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Flyers' Gagne shuts it down

by Mike G. Morreale

Simon Gagne's season is over after being advised to shut it down following his third concussion in a four-month span.
PHILADELPHIA -- In the wake of his third concussion in four months, Philadelphia Flyers left wing Simon Gagne was advised by specialist Dr. James Kelly on Wednesday to take the necessary steps to a full recovery by sitting out the remainder of this season.

Gagne, who turns 28 on Feb. 29, has missed 35 games this season because of concussions. The most recent occurred Feb. 10 in a 4-3 loss to Pittsburgh when he was hit in the back of the head by Penguins center Jordan Staal. Gagne's first two concussions, which came two weeks apart, were in October and November.

"It's a tough decision," Gagne admitted. “I met with Dr. Kelly (at Colorado University's Department of Neurosurgery) and spent three hours with him going through the first concussion to the last one. We did a lot of testing, memory testing and physical testing, too. In the end, I followed his advice, which was to take the rest of the season off."

Flyers General Manager Paul Holmgren said Gagne made the right decision.

"The effects of the concussions that he has had, specifically this year, have left him in a position of vulnerability and Simon felt it best that he just recovers," Holmgren said. “We will see how Simon is doing in a month."

While losing Gagne is certainly a setback for an already struggling offense, Flyers coach John Stevens said the team must move forward.

"'Gags' has been out most of the year, and while he did come back for a short time, I didn't sense the guys were waiting around for him to make a return following that last injury," Stevens said. “It's important to play with the guys who are healthy now and get contributions from those guys. There's no question Simon is a world-class player and he was valuable in all situations for us, but now we just need more from everyone else. If you can get more contributions by committee, you can make up for the losses of others."

Holmgren admitted he has been working the phones in the hope of striking a deal for a wing prior to Tuesday's trade deadline.

"With Simon now out the remainder of the year, we have a little flexibility," Holmgren said. “Does this expedite things a little bit? I think there are so many teams right now that are still in the mix. Other than talk, there is very little going on. I still think we have a good foundation of young players that we certainly would like to keep together. To do anything outrageous does not make sense."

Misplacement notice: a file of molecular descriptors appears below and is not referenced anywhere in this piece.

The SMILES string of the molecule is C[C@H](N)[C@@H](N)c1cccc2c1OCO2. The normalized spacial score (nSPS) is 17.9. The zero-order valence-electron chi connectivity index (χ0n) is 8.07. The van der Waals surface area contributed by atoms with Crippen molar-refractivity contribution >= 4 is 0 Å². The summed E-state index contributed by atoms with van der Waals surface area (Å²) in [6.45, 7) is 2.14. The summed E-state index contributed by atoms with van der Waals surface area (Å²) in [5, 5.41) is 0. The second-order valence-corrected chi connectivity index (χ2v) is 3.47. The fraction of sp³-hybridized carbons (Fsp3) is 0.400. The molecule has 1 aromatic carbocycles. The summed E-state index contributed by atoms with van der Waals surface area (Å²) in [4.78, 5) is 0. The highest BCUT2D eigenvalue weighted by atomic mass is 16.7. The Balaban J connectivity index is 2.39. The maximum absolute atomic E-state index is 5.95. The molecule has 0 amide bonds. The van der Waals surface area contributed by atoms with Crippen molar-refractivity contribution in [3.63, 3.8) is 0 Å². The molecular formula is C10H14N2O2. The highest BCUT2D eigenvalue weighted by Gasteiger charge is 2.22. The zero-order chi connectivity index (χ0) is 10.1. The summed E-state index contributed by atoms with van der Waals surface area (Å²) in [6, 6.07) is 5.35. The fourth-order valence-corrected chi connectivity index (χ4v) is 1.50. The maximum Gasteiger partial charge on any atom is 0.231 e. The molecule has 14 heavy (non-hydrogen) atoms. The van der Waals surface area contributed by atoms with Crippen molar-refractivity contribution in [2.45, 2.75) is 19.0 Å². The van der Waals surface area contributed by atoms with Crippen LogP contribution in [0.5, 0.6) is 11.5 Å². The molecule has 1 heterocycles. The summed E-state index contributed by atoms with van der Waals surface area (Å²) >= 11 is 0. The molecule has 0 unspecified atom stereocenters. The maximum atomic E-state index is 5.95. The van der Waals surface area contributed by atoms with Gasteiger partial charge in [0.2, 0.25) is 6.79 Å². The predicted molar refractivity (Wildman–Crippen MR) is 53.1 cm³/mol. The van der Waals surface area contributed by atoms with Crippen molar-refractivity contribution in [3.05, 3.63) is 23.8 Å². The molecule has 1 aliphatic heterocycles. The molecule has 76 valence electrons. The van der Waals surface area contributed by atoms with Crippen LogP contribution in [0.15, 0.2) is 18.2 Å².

Gagne, who has another three years left on a five-year, $26.25 million contract, admitted his returning to the ice too quickly following his first concussion of the season, back on Oct. 24, might have been a mistake. In the first period of that 4-3 loss to Florida, Gagne exited the game with dizziness after taking a hit from Panthers defenseman Jay Bouwmeester and did not return.

"Dr. Kelly believed that the problem was coming from the first concussion I suffered," he said. “He did not think it was three different concussions. He felt the first one wasn't quite healed and that every time I was getting a little hit to the head, the symptom was recurring. He believes strongly that if I take the time to just relax, that is the best medication. He had some players in the past that did that (Paul Kariya in 1998) and never had problems, so he believes strongly that if I do the same thing, I am never going to have problems and that was great to hear."

Unfortunately for the Flyers, concussions have been a routine problem within the organization. Eric Lindros, Keith Primeau and Jeremy Roenick, all high-profile athletes over the last 10 years, each suffered multiple concussions while in Philadelphia. Even today, right wingers Steve Downie and Denis Tolpeko, in addition to Gagne, have also experienced concussions.

Holmgren realizes his team has had its unfair share of concussed players over the years.

"I still think it's a big mystery," Holmgren said. “I know the League is doing more and more studies on concussions and effects of consecutive concussions as I think all sports are. With our team, more than anything, we've had what seems to be more than our fair share. With Simon now, we just have to hope for the best and hopefully, he will be better prior to next season."

Stevens noted that the organization has always placed the health of its players in the highest regard.

"The Flyers have always taken care of the players here and given the best medical care you can find," Stevens said. “Players have all the resources to get better when they are injured. I've been an injured player in this organization and worked with (Athletic Trainer/Strength and Conditioning Coach) Jim McCrossin before and we set records for getting people fully rehabilitated and back on the ice. I think we provide all the resources, whether it's medical or rehabilitation. The Flyers have always done things to help the player first."

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